What will I learn?

The Master of Arts in Africology & African American Studies offers two optional tracks: Applied or Thesis-based. The two tracks offer a concentration in Africology & African American Studies courses, but, in each case, students are required to choose a complementary focus according to their intellectual or vocational orientation or their undergraduate degrees—from among participating disciplinary programs/departments across academic disciplines and programs of Eastern Michigan University.

Applied Track

Integrates theoretical perspectives and disciplinary knowledge with practical skills and training required to serve constituent organizations, enterprises, companies, and businesses in diverse communities of the United States and beyond.

A capstone internship seminar will serve as the major element of the second-year’s field experience phase of the program. Typically, the project will involve working with companies and/or organizations in the region or elsewhere that serve a diverse clientele. During the internship period, the student will work under the guidance of two supervisors: the DAAAS internship director through a capstone internship seminar (AFC 603) and a representative of the internship placement institution who will oversee the student’s activities and will report periodically to the AAAS Dept’s internship director.

Thesis-based Track

The main goal of this track is to ensure that the theoretical, methodological, and functional dimensions of the degree will complement one another, and thus, increase the students’ preparedness to tackle a diverse range of issues that affect the lives and experiences of the African world, particularly the African Diaspora. The ultimate goal is to help promote democratic, pluralistic, and multicultural approaches to phenomena in contemporary society.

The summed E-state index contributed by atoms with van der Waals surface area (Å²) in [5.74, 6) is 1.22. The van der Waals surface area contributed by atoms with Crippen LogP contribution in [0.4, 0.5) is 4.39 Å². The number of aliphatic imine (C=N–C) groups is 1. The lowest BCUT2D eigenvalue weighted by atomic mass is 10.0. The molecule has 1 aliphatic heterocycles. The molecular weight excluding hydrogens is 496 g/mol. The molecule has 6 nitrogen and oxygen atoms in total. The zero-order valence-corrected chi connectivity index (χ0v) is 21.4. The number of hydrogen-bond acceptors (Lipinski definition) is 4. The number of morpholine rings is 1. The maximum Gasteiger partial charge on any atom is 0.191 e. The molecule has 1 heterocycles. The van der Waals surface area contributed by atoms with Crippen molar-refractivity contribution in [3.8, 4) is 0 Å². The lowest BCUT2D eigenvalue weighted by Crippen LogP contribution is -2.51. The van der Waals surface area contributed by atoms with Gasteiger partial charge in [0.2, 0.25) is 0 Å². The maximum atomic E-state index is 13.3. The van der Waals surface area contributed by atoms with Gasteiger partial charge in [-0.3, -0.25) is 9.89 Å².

The track encompasses a composite knowledge of African peoples’ historical and contemporary experiences and of the discipline of Africology in relation to other areas in the humanities, social sciences, and natural sciences. This is an intensive academic, writing and researching track aimed at students’ acquisition of (1) a deep insight into the particular nature of the African American and African experiences and (2) knowledge and skills necessary to contribute to the advancement of conversations about the African and African diasporic experiences, both historically and contemporarily. Coursework and guided research will be developed and assessed in accord with both prescribed departmental standards and applicable standards of the Graduate School.

Which department am I in?

College of Arts and Sciences

Study options

Full Time (33 hours)

Tuition fees
US$16,584.00 per year
Start date

Expected September 2021

Venue

College of Arts and Sciences

214 Pray Harrold,

YPSILANTI,

Michigan,

49197, United States

Entry requirements

For students from United States

The earned equivalent of a four-year U.S. bachelor’s degree from an accredited college or university; A minimum cumulative undergraduate grade point average of 2.7 on a 4.0 scale, or 3.0 in the last half of the undergraduate program.

For international students

A B.A. or B.S. degree from an accredited college or university
A cumulative 3.0 undergraduate Grade Point Average (GPA)

English Full Admission Minimum Test Scores:

TOEFL: 79 iBT

IELTS: 6.5

MELAB: 77

PTE: 53

*There may be different IELTS requirements depending on your chosen course.

Pathways options

Offered by this university

Eastern Michigan University offers below pathways courses for this subject
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